By Sarah K. Yun
Traditionally, Korea’s major diplomatic and trade partners consisted of the United States, Japan, China, Europe, and Russia. Under President Lee Myung-bak’s “New Asia Initiative,” Korea has boosted its engagements in the Asia-Pacific, especially smaller neighbors in the region. The rationale is that Korea can serve as an excellent and non-threatening model for economic and political development. Southeast Asia and ASEAN are perfect case studies for the success of Korea’s “New Asia Initiative.” Korea is expanding its involvements in all three diplomatic pillars – economic, security, and non-traditional security including socio-cultural issues.
The most active pillar of Korea’s diplomatic engagements in Southeast Asia is economics and trade issues. ASEAN became Korea’s third largest trading partner in 2008, second largest overseas investment destination, and second largest construction market. At the same time, Korea is ASEAN’s fifth largest trading partner. Since 2005, trade between Korea and ASEAN nations has increased 82% from $53 billion to $97 billion in 2010. In 2010, the Korea-ASEAN FTA was implemented, and bilateral trade is expected to increase to $150 billion by 2015.
When it comes to development assistance, Korea’s top five recipients of official development assistance are ASEAN countries. Together they received more than $700 billion in aid from Korea. With more than 550 million people and an abundance of natural resources, Southeast Asia is a valuable economic partner for Korea’s growth. Southeast Asia also sees Korea as an important economic partner with strong technology, infrastructure, and human capital resources.
Korea is also a growing player in the security structure of Southeast Asia. It is a Dialogue Partner of ASEAN and a member of the ASEAN Regional Forum (ARF). Since 1997, the Korea-ASEAN Summit Meeting has been held annually. Both Korea and Southeast Asia have a common interest in balancing peaceful relations with the U.S., China and Japan, while being wary of Chinese military power.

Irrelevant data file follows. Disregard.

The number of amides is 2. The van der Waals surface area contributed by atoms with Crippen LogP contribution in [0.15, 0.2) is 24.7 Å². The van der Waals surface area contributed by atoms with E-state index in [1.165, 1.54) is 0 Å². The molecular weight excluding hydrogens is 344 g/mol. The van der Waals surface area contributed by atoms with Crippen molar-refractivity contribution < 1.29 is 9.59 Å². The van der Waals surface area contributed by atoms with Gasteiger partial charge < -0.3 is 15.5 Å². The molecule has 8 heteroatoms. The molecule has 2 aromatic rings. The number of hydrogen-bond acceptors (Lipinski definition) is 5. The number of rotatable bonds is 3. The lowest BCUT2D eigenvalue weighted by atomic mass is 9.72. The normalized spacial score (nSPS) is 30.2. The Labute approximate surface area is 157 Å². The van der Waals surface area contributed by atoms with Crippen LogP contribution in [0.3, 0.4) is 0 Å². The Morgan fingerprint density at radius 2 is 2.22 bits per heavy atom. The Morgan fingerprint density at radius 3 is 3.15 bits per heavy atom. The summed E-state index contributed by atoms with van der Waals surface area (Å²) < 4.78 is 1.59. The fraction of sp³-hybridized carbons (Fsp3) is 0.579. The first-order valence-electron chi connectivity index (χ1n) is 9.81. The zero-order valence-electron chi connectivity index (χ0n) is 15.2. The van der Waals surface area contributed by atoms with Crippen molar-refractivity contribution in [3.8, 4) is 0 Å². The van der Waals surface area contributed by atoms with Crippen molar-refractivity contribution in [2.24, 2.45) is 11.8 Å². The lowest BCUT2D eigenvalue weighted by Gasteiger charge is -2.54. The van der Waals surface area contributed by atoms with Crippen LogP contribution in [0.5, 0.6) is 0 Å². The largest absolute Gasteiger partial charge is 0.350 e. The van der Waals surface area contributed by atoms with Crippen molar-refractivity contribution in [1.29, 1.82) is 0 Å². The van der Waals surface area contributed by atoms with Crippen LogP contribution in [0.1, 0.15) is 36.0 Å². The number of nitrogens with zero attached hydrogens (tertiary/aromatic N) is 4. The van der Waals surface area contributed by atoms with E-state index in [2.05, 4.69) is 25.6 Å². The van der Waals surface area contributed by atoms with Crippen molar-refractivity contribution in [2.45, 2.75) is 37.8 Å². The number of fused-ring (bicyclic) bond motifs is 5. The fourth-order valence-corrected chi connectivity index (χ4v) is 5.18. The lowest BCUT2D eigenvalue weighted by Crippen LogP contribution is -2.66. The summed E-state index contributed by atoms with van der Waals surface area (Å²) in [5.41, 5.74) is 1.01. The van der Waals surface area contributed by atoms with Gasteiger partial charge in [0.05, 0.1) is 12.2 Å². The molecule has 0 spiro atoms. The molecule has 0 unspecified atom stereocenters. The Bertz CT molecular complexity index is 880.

With regards to non-traditional security issues, Korea has begun to extend its reach in Southeast Asia. Key issues that Korea is involved with are environmental and energy conservation, illegal drug and weapons trafficking, piracy control, pandemic disease, and global terrorism. Furthermore, the Hallyu (Korean Wave) in the form of Korean music, TV, films and culture, has swept all throughout Southeast Asia, which works to improve the reputation of Korea in the region. On March 2009, the ASEAN-Korea Center was launched in Korea to strengthen ties and conversation. Additionally, people-to-people exchanges are substantive. Approximately 200,000 Southeast Asians work in Korean factories, and more than three million Korean tourists visited Southeast Asia in 2010. Through its socio-cultural exchanges, Korea has become a model for many everyday Southeast Asians.
The Korea-ASEAN relationship has strengthened dramatically over the last two decades. Korea went from a sectoral dialogue partner of ASEAN in 1989 to a full dialogue partner in 1991. In 2004, a comprehensive cooperation partnership was established, which was elevated to a strategic partnership in 2010. Korea is a vital economic partner, reliable security balancer, and a model of soft power in Southeast Asia. Southeast Asia is a case study in how Korea has successfully plugged itself into the existing frameworks of the region, such as ASEAN and the ARF, to play a complimentary security role, while paving a new path of partnership with new tools such as the FTA and cultural diplomacy.
Sarah K. Yun is the Director of Public Affairs and Regional Issues for the Korea Economic Institute. The views expressed here are her own.
Photo from Edwin Maolana’s photo stream on flickr Creative Commons.